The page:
"It was the greatest feeling and the weirdest feeling all at once!"
That's how Matt D'Arcy described the once-in-a-lifetime opportunity he had in July to experience zero gravity aboard a NASA aircraft.
In March 2011, Matt and his classmates from Drexel's space systems lab received a grant from the Pennsylvania Space Grant Consortium to conduct research on the Weightless Wonder – NASA's 727 aircraft that flies a series of rollercoaster-like dips and climbs, to produce periods of zero gravity.
"I got the call that we got the grant while I was in Drexel's learning center," said Matt. "I was so excited I almost jumped on the table."
In Drexel's space systems lab, Matt and his classmates had been working on a device that would help control the direction of a satellite and hold it steady in space.
"The device was essentially a tape measure inversely rolled up and mounted in the middle of the satellite," Matt explained. "Because it is inversely coiled, when released, the tape measure shoots outward. A mass secured at the end of the tape measure offsets the center of gravity, such that, wherever the tape measure is sticking out, that side of the satellite will face the Earth."
This was important because the purpose of their satellite was to take pictures of the earth, and this device made sure that the camera in the satellite was always facing down, toward earth.
"We got the grant to test our device on the Weightless Wonder and characterize how it would work in zero gravity," said Matt.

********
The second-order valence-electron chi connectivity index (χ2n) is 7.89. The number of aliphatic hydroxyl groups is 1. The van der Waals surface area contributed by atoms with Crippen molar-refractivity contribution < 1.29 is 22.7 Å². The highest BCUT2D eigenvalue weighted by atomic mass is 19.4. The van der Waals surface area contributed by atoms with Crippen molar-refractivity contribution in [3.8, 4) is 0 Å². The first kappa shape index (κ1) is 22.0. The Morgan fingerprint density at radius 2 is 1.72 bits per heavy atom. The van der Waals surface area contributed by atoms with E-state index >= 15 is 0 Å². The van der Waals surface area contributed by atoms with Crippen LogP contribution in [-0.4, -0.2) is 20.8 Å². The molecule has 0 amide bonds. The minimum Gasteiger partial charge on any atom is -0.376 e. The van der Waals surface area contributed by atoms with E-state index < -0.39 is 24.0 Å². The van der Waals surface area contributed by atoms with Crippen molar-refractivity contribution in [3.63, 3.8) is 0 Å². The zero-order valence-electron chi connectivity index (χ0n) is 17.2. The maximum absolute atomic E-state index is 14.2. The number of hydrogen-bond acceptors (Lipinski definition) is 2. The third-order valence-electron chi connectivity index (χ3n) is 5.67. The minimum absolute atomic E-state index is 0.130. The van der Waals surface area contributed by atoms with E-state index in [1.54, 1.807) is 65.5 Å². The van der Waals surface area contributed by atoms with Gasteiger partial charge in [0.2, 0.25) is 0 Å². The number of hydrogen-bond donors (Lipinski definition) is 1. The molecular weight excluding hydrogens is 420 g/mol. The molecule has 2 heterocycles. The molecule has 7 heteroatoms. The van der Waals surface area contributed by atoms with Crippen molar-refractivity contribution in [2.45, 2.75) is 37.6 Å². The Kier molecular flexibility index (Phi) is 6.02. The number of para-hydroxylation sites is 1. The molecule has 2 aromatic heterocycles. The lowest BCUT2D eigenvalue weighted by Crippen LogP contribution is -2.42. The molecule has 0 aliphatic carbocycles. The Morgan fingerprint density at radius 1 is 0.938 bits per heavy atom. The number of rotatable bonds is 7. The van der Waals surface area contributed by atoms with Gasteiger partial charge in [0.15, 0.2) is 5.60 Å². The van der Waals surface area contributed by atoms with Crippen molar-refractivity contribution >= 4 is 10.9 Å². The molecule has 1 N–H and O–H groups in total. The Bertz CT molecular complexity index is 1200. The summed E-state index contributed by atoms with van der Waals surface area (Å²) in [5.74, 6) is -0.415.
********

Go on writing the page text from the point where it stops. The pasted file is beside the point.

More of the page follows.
Matt's team got accepted into the NASA program and had only a couple of months to prepare for the trip to the NASA facility in Texas.
"At the time, I was working at my co-op so I would work a normal day in New Jersey, then drive to Philadelphia and work with the team in the labs sometimes from 6 p.m. to 2 a.m.," he said. "Then I would drive home, sleep and go back to work. That was what I did 2 or 3 days a week."
The time came, and Matt and his team flew to Texas on July 6 and arrived at the NASA facility at Ellington Field. They spent their first few days going through orientation, typing up last-minute documents, and giving presentations to NASA engineers. They also did some sightseeing and toured Johnson Space Center.
When it came time to board the Weightless Wonder Matt found it hard to contain his excitement.
"I got up at the crack of dawn because I was so excited I couldn't sleep," he said. "Everyone was psyching us out, telling us that we'd probably get sick in zero gravity but luckily that didn't happen to any of us."
A mentor from NASA worked with Matt and his teammates in the week leading up to the flight, and joined them aboard the Weightless Wonder.
"Imagine an airplane with all of the seats taken out," said Matt as he described the aircraft. "And all the walls, the floor and the ceiling are padded to protect from things floating around."
So what exactly does zero gravity feel like?
"It is the most peaceful feeling ever," said Matt. "Your heart doesn't have to pump as hard and your muscles don't have to work to support you. They tell you what it's going to feel like but there's really no way to be ready for it. There is that moment where no matter what you're thinking, your body starts to panic because it's like you're falling through the air."